UPDATE -- CWPA Response to My Call for A Boycott
On April 18, 2021, I posted on this blog about why I was leaving and the CWPA and asked for a loving and compassionate boycott of the CWPA until it could demonstrate structural changes that addressed its racism and White supremacy culture. As of today, that post has been accessed 11,850 times (less than a week). Three days later, the WPA Journal and its publisher, David Blakesley, both offered a statement and letter of support of the boycott and the demand for the CWPA to make antiracist changes. Six days after I posted, the CWPA's Executive Board released a formal statement (dated 4/23/2021). On May 10, 2021, the CWPA-GO officially separated from CWPA and issued this statement with demands.
As of this writing (revised on June 10, 2021), the petition for boycotting the CWPA has 771 signatories on it. That is over double the total membership of the CWPA. Thank you to all who signed that petition. It made a difference.
While I do not plan on responding to the elements of the CWPA's formal statement, I do want to offer a few words to those doing this kind of social justice work -- that is, helping or urging organizations, schools, departments, and programs make structural antiracist change. Let me start by summarizing what I hear in the EB's statement, so that we are clear about what the substance of their statement says and what changes they are committed to doing toward making CWPA more antiracist and anti-White supremacist.
They also admit that their actions and responses to the mostly BIPOC task force participated in White supremacy culture and devalued or ignored the expertise of the TF members. This TF was co-chaired by Beth Brunk-Chavez and me. Its members are:
- Vershawn A. Young
- Tanita Saenkhum
- Melvin Beavers
- Iris Ruiz
- Neisha-Anne Green
All of these apologies, which I read as unequivocal and without qualifications, are a necessary first step in such antiracist changes from such organizations. I am appreciative to the EB for their bravery in do this, but it is just a first step. They are, of course, just words and not yet words that craft their standard operating procedures, bylaws, policies, or decisions. But any such changes should start with an admitting to wrong-doing. For this, I appreciate the statement.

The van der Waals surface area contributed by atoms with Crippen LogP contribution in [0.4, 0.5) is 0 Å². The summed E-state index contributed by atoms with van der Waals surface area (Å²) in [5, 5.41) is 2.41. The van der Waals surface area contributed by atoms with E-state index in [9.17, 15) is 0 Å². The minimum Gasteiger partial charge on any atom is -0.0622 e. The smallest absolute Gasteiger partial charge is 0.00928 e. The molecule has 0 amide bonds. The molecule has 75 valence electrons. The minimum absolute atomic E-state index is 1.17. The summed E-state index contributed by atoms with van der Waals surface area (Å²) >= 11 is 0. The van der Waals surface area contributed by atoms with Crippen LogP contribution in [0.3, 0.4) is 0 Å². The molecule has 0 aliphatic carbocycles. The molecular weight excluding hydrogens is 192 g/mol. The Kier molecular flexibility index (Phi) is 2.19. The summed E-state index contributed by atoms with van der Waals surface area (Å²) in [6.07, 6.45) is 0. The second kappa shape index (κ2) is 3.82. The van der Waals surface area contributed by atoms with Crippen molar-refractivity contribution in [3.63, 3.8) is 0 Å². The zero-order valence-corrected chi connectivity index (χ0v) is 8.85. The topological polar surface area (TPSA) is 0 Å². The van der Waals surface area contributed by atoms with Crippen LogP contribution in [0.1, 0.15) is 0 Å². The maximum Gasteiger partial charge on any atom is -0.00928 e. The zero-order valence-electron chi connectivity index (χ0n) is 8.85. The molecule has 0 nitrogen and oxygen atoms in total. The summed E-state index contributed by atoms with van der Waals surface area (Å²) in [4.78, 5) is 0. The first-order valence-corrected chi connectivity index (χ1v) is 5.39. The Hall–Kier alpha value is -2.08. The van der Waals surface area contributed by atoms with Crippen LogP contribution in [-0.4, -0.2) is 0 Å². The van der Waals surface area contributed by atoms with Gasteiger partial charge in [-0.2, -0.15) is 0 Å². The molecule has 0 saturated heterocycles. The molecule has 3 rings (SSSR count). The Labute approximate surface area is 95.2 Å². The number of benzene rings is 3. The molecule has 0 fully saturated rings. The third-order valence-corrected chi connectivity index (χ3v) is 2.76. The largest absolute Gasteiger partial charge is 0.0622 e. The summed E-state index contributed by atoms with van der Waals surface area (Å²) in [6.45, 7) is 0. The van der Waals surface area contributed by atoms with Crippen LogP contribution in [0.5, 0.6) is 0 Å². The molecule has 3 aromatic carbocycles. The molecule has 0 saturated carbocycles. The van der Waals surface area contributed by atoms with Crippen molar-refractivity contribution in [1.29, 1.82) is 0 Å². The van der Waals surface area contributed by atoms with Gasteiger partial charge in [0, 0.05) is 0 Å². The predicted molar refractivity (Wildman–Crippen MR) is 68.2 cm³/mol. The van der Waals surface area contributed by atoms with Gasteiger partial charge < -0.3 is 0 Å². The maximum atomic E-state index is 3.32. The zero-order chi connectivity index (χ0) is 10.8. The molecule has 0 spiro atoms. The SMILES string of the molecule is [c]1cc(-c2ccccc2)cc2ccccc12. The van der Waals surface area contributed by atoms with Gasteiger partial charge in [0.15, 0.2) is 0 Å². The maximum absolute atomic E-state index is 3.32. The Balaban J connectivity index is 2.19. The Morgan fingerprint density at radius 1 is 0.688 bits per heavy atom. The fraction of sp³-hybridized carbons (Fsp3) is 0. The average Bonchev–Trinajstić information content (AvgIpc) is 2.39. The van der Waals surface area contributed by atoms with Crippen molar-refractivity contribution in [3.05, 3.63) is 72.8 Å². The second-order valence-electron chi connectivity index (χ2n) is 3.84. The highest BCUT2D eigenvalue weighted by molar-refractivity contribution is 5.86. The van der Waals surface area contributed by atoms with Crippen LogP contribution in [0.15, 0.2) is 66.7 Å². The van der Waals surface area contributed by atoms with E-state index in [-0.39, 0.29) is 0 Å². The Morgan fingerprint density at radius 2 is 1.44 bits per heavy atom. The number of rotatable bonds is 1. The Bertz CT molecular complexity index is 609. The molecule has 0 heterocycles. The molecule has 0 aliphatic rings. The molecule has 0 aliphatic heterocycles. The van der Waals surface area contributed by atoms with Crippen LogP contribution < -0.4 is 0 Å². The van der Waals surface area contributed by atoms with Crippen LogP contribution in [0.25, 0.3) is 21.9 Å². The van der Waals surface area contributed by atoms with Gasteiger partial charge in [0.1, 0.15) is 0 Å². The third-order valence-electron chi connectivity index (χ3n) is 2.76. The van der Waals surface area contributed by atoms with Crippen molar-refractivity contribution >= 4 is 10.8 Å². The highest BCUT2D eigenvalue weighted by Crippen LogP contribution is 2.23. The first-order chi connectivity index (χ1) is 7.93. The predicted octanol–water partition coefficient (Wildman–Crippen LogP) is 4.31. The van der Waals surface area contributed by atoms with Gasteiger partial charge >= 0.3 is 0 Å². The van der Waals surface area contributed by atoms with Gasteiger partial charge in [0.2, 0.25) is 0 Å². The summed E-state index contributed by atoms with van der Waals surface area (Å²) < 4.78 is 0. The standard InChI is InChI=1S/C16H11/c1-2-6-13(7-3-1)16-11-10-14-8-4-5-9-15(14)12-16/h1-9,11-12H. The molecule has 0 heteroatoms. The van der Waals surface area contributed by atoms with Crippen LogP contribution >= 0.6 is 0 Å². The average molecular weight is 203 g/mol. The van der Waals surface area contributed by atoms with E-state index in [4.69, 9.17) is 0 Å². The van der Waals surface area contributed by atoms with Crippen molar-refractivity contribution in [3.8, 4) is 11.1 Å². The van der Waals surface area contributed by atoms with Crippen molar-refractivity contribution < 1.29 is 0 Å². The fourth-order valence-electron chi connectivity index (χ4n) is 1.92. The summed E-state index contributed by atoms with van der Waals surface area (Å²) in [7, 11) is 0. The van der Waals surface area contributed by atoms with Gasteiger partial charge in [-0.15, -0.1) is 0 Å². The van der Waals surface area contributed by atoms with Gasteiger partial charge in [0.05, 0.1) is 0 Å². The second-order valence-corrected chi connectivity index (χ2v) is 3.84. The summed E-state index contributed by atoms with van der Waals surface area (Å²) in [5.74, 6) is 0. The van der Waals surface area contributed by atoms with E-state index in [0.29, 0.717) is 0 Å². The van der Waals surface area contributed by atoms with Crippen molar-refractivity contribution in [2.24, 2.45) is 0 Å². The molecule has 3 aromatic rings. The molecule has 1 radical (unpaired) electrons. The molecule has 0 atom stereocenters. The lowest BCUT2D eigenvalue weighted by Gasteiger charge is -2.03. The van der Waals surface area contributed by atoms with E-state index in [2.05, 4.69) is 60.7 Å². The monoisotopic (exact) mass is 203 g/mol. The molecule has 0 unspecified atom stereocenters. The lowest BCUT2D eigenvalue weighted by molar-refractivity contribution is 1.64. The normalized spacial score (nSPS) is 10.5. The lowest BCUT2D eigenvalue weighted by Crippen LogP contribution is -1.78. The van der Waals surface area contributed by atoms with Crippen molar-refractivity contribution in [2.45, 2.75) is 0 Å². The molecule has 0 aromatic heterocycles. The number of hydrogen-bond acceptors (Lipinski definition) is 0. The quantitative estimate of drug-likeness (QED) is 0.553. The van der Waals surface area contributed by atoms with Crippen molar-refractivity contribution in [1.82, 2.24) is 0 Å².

The statement then delineates a few things they plan to do in order to make the necessary structural antiracist and anti-White supremacist changes. They are listed in brief below. I take the language from their statement.
- "Executive Board will suspend normal operations to devote the Council’s resources toward recognizing and interrupting how White supremacy functions" in the organization
- Consultant-Evaluator Service will halt its operations and "conducted a similar review and incorporated antiracist principles into its policies, procedures, review guidelines, ethics statement, self-study materials, and training for Consultant-Evaluator panelists"
- The WPA Journal will "engage in a critical interrogation and revision of every aspect of the journal's operation"
- "CWPA will suspend the next cycle of awards and grants" in order to conduct a "comprehensive organizational audit of selection criteria and procedures"
- "CWPA President and Vice President will replace the 2021 annual conference with listening sessions and events that will allow CWPA to learn from our members and other colleagues"
As the organization moves forward, I want to offer a word of hope and caution. I am very hopeful. This move is significant, for sure, but it will not work if those who go into the work of interrogating the CWPA go into that work thinking that it will be a tinkering with stuff, fixing some problems, plugging some holes, or patching up things. Doing antiracist and anti-White supremacist work in an organization is about dismantling the structures and policies that those in the org have held dearly, such as their Outcomes Statement.
So I await a call to do the work. I yearn for an antiracist space to prosper in professionally. I ain't yet found one. What I do know is that to have one means I and other BIPOC need to be a part, a deep part, of its making. That's why I'm ready to do the labor. But I think, I need some personal commitments from EB members to be brave and humble and compassionate and willing to sit in their Whitely discomfort as we do the work together.